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Lentiviral Vectors (3rd Generation and above) Biological Agent Reference Sheet (BARS)

Disclaimer: Risk group, biosafety level, and all other precautions noted here are subject to change after a risk assessment by EHS.


Agent Type Risk Group Biosafety Level Animal Housing Biosafety Level
Viral Vector  RG-3 BSL-2  ABSL-1, ABSL-2

Agent Characteristics 

Risk Group:  RG-3 associated with human disease, rarely serious; preventive, or therapeutic interventions often available.

Agent Type:  Viral Vector

Description: Lentiviruses are medium-sized (120 nm), enveloped viruses composed of a nucleocapsid containing two copies of single-stranded positive-sense RNA. Lentivirus is a genus of slow viruses (lente-, Latin for "slow") of the Retroviridae family, characterized by a long incubation period. The viruses are species-specific in host range and several have been recognized as pathogens of domestic animals, non-human primates, and humans.

In a third-generation system, only gag, pol, and rev genes remain present (tat is eliminated). The rev gene is provided in a separate plasmid. Since the HIV promoter in 5’ LTR depends on tat, a vector that lacks tat needs to have its wild type promoter replaced with a heterologous enhancer/promoter such as CMV or RSV to ensure transcription.

Third-generation systems (or higher) are currently the safest to use because the virus production is split across four (or more) plasmids. 

Host Range: The host range is dependent upon the viral envelope glycoproteins and structural proteins involved in integration. Possible hosts include human, murine, feline, bovine, and avian. Pseudotyping lentiviral vectors with Vesicular Stomatitis Virus glycoprotein G (VSV-G) increases the host range to a broad array of cell types and species. Though advantageous for research purposes, this poses an increased risk of infection in case of exposure to VSV-G pseudotyped lentiviral vectors for lab workers, since these vectors will be able to target a larger range of cells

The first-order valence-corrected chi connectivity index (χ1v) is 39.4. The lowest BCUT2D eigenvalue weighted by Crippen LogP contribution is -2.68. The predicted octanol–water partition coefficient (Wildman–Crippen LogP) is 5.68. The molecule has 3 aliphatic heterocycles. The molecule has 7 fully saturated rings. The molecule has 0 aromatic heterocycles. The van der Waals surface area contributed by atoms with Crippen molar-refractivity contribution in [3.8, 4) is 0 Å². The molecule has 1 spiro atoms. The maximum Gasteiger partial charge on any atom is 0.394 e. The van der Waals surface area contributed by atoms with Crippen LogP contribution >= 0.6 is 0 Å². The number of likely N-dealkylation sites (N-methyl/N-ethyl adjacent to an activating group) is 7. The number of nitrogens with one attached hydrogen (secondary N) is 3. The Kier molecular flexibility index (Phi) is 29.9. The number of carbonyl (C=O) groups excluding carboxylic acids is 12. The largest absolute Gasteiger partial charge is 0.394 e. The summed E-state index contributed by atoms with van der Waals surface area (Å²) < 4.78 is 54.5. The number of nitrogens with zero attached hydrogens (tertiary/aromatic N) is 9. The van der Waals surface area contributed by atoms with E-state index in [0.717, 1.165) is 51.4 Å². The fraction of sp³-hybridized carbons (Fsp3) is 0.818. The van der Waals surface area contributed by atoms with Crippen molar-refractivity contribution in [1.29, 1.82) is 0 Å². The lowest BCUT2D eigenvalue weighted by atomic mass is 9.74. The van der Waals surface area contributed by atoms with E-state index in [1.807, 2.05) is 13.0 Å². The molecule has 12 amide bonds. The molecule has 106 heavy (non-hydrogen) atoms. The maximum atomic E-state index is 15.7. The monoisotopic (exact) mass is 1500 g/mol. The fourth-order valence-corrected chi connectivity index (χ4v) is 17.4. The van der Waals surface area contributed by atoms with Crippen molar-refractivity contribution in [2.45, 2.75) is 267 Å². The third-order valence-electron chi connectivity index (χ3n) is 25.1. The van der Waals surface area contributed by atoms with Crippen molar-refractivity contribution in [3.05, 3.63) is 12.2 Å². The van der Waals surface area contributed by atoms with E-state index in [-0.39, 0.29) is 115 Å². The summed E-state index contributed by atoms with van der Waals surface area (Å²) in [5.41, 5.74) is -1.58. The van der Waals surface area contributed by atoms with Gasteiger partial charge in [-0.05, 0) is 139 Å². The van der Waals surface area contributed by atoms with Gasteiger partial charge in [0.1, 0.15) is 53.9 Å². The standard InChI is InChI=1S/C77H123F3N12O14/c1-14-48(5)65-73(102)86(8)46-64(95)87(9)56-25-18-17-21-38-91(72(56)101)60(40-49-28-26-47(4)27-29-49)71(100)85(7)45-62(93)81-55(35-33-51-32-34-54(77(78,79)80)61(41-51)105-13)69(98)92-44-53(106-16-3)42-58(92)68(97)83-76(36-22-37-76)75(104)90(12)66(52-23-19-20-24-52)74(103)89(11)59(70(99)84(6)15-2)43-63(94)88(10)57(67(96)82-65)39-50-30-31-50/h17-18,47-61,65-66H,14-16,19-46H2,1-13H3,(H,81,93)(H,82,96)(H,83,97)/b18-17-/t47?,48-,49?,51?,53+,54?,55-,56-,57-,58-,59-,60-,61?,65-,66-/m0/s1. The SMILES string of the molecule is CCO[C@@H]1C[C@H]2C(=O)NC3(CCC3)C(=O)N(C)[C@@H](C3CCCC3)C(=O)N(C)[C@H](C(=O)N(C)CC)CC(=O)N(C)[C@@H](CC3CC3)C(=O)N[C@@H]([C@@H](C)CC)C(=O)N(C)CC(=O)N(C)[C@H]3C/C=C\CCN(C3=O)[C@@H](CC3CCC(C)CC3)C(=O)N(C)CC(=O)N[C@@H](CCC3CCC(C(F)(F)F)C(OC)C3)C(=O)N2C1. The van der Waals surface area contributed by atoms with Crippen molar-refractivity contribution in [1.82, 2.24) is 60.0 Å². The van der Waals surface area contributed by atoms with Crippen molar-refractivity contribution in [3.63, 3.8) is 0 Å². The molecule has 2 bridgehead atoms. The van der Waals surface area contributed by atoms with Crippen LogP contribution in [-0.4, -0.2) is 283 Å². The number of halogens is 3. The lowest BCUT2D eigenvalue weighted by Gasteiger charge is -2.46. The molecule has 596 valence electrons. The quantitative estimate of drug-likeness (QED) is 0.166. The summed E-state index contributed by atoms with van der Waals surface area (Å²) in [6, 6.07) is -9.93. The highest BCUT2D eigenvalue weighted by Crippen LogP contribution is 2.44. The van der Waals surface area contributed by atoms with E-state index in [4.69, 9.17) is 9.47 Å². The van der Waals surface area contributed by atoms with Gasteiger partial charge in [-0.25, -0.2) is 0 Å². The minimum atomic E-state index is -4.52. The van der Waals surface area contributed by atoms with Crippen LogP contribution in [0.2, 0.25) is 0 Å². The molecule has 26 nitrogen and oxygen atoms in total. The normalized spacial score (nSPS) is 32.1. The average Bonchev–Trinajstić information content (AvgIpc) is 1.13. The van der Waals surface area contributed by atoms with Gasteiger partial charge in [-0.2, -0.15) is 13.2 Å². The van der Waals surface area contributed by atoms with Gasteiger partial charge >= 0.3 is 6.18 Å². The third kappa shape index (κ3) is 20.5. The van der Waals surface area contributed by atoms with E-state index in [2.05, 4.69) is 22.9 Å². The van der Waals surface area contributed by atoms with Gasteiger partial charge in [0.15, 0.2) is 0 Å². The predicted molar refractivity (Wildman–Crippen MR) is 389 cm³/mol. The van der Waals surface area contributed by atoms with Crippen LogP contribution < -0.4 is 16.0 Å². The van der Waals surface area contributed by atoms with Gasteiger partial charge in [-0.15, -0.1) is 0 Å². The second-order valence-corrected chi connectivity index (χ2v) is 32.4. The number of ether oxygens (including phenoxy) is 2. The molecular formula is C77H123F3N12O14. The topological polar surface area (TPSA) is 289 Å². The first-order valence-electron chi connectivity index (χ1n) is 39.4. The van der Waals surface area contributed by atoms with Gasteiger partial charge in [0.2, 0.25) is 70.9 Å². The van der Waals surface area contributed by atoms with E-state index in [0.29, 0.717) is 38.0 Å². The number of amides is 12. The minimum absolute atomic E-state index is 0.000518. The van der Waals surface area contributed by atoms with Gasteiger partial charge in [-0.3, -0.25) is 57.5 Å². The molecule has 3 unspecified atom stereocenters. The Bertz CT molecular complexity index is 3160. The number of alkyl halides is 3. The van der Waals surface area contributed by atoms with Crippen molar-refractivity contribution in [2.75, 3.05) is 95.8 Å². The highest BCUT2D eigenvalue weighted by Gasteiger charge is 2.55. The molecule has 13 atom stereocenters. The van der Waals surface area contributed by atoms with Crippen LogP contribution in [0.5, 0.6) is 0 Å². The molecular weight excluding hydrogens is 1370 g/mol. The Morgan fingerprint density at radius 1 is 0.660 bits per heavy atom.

Host Shedding: Unavailable

Routes of Exposure to Humans: Mucous Membranes, Contaminated Items, Percutaneous, Broken (dry or chapped) skin

Infectious Dose: Unknown                             Incubation Period: 1-6 months

Health Hazards

Lentiviruses may persist lifelong due to their ability to integrate into the host chromosome and the ability to evade host immunity. Later-generation lentiviral vectors still have the:

  • Potential to generate replication-competent lentivirus (RCL)

  • Potential to cause oncogenesis

Immunizations: None available                            

Prophylaxis*: Post-exposure prophylaxis for occupational exposure with HIV-based viral vectors may include the use of antiretroviral drugs. The risks from an exposure are low, if an exposure occurs, seek consultation with a medical professional within 4 and no later than 72 hours.

*Formal medical advice is obtained during medical consultations with Cornell Health or primary healthcare provider as needed.

Agent Viability 

Survival Outside Host

Disinfection Inactivation

90-99% reduction in several hours

1:10 Bleach Dilution (30+ seconds)

EHS-approved disinfectants

Heat at 56°C for 30+ minutes

For more guidance on disinfection see disinfectant selection.

Laboratory Hazards 

Risks include direct contact with skin and mucous membranes of the eye, nose and mouth, parenteral inoculation, ingestion.

  • High energy-creating activities (centrifugation, sonication, high pressure systems, vortexing, tube cap popping)

  • Handling of sharps (needles, scalpels, microtome blades, broken glass, etc.)
  • Splash/droplet-creating activities (shaking incubators, liquid culturing, mechanical pipetting)
  • Equipment contamination
  • Exposed skin/uncovered wounds/broken or chapped skin